Promoting Positive Post-Click Experience for Native Advertising

Since September 2013, I have been working on user engagement in the context of native advertising. This blog post describes our first paper on this work, published at the Industry Track of ACM Knowledge Discovery & Data Mining (KDD) conference in 2015 [1]. This is work in collaboration with Janette Lehmann, Guy Shaked, Fabrizio Silvestri and Gabriele Tolomei.

Feed-based layouts, or streams, are becoming an increasingly common layout in many applications, and a predominant interface in mobile applications. In-stream advertising has emerged as a popular online advertising because it offers a user experience that fits nicely with that of the stream, and is often referred to as native advertising. In-stream or native ads have an appearance similar to that of the items in the stream, but clearly marked with a “Sponsored” label or a currency symbol e.g. “$” to indicate that they are in fact adverts.

A user decides if he or she is interested in the ad content by looking at its creative. If the user clicks on the creative he or she is redirected to the ad landing page, which is either a web page specifically created for that ad, or the advertiser homepage. The way user experiences the landing page, the ad post-click experience, is particularly important in the context of native ads because the creatives have mostly the same look and feel, and what differs mostly is their landing pages. The quality of the landing page will affect the ad post-click experience.

A positive experience increases the probability of users “converting” (e.g., purchasing an item, registering to a mailing list, or simply spending time on the site building an affinity with the brand). A positive post-click experience does not necessarily mean a conversion, as there may be many reasons why conversion does not happen, independent of the quality of the ad landing page. A more appropriate proxy of the post-click experience is the time a user spends on the ad site before returning back to the publisher site:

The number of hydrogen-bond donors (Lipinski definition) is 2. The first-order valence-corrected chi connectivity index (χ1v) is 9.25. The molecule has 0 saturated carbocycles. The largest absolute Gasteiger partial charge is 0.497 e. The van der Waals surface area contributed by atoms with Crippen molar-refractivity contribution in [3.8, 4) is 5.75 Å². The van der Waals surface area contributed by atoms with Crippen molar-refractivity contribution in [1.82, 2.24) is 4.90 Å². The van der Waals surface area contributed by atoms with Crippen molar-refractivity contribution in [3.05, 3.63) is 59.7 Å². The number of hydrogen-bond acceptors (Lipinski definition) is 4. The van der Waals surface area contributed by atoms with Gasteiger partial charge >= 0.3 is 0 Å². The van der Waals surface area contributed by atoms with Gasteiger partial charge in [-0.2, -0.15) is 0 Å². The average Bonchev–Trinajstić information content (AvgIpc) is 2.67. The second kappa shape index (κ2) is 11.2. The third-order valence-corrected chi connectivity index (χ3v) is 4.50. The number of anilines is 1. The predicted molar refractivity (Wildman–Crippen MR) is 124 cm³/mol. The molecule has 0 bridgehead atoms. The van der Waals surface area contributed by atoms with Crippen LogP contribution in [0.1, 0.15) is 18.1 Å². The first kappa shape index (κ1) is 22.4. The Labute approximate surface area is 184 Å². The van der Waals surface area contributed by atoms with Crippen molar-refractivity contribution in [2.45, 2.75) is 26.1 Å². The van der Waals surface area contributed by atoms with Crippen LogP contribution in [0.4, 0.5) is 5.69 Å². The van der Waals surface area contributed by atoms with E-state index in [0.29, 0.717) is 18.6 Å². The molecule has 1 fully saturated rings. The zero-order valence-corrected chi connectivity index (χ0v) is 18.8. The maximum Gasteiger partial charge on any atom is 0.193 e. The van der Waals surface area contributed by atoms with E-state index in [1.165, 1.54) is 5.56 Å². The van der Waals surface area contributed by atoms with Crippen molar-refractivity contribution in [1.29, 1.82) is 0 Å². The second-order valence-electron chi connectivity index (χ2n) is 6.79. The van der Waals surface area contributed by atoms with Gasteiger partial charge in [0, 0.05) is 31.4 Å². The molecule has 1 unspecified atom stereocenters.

“the longer the time, the more likely the experience was positive”

The two most common measures used to quantify time spent on a site are dwell time and bounce rate. Dwell time is the time between users clicking on an ad creative until returning to the stream; bounce rate is the percentage of “short clicks” (clicks with dwell time less than a given threshold). On a randomly sampled native ads served on a mobile stream, we showed that these measures were indeed good proxies of post-click experience.

We also saw that users clicking on ads promoting a positive post-click experience, i.e. small bounce rate, were more likely to click on ads in the future, and their long-term engagement was positively affected.

Focusing on mobile, we found that a positive ad post-click experience was not just about serving ads with mobile-optimised landing pages; other aspects of an landing page affect the post-click experience. We therefore put forward a learning approach that analyses ad landing pages, and showed how these can predict dwell time and bounce rate. We experimented with three types of landing page features, related to the actual content and organization of the ad landing page, the similarity between the creative and the landing page, and ad past performance. The later type were best at predicting dwell time and bounce rate, but content and organization features performed well, and have the advantages to be applicable for all ads, not only for those that have been served.

Finally, we deployed our prediction model for ad quality based on dwell time on Yahoo Gemini, an unified ad marketplace for mobile search and native advertising, and validated its performance on the mobile news stream app running on iOS. Analyzing one month data through A/B testing, returning high quality ads, as measured in terms of the ad post-click experience, not only increases click-through rates by 18%, it has a positive effect on users: an increase in dwell time (+30%) and a decrease in bounce rate (-6.7%).

This work has progressed in two ways. We have improved the prediction model using survival random forests and considered new landing page features, such as text readability and the page structure [2]. We are also working with advertisers to help improving the quality of their landing pages. More about this in the near future.

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